Kenyan Interior Cabinet Secretary Fred Matlangi is sick and tired of foreign gambling operators who move to his country and flout local gaming regulations by illegally importing Chinese slot machines. That’s why Matlangi is giving international gaming machine owners and operators until June 30 to get right with the law or face deportation.

Matlangi’s announcement came as Kenya faces a flood of, mainly, Chinese-built gambling machines that are inundating small businesses and undercutting the government efforts to clean up the local, generally land-based, gambling industry. Not only are the machines a threat to government tax revenue, Matlangi says they’re a threat to Kenya’s very future. In a statement published on Kenyan news site Capital News, Matlangi addresses the issue saying:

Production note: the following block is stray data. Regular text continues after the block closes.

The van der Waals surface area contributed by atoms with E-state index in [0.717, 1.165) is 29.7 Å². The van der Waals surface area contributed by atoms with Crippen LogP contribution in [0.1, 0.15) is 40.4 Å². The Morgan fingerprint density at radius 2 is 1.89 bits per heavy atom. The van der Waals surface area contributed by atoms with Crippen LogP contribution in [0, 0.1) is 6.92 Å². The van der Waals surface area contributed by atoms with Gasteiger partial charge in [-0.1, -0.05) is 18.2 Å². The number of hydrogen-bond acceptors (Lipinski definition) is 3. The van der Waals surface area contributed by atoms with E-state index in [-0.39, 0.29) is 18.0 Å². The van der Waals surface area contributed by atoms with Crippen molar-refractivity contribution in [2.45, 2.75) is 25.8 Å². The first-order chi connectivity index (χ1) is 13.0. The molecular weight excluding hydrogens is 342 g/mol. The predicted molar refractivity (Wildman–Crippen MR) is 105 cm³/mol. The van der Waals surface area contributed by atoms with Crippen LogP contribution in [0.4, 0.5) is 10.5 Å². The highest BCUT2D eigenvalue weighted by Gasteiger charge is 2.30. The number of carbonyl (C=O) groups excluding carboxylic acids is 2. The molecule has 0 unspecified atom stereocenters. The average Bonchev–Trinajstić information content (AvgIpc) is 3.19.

These machines are a threat to our society. It is working against the President’s 100 per cent transition from primary to secondary school. We shall not accept it.

The Kenyan war on international gambling machines is not, however, without controversy. Last year, after Kenyan officials destroyed hundreds of said games, local merchants associations protested the actions. They said that the machines were legal under local laws and that the federal government had no standing to confiscate them. The merchants also allege that Kenyan authorities took money out of the machines before taking them into custody.

The Kenyan government denies any wrongdoing with regards to seized gambling devices.

Matangi went on to warn Kenyan citizens that the penalties for working with foreign gambling operators were stiff and that the government intends to vigorously enforce them.

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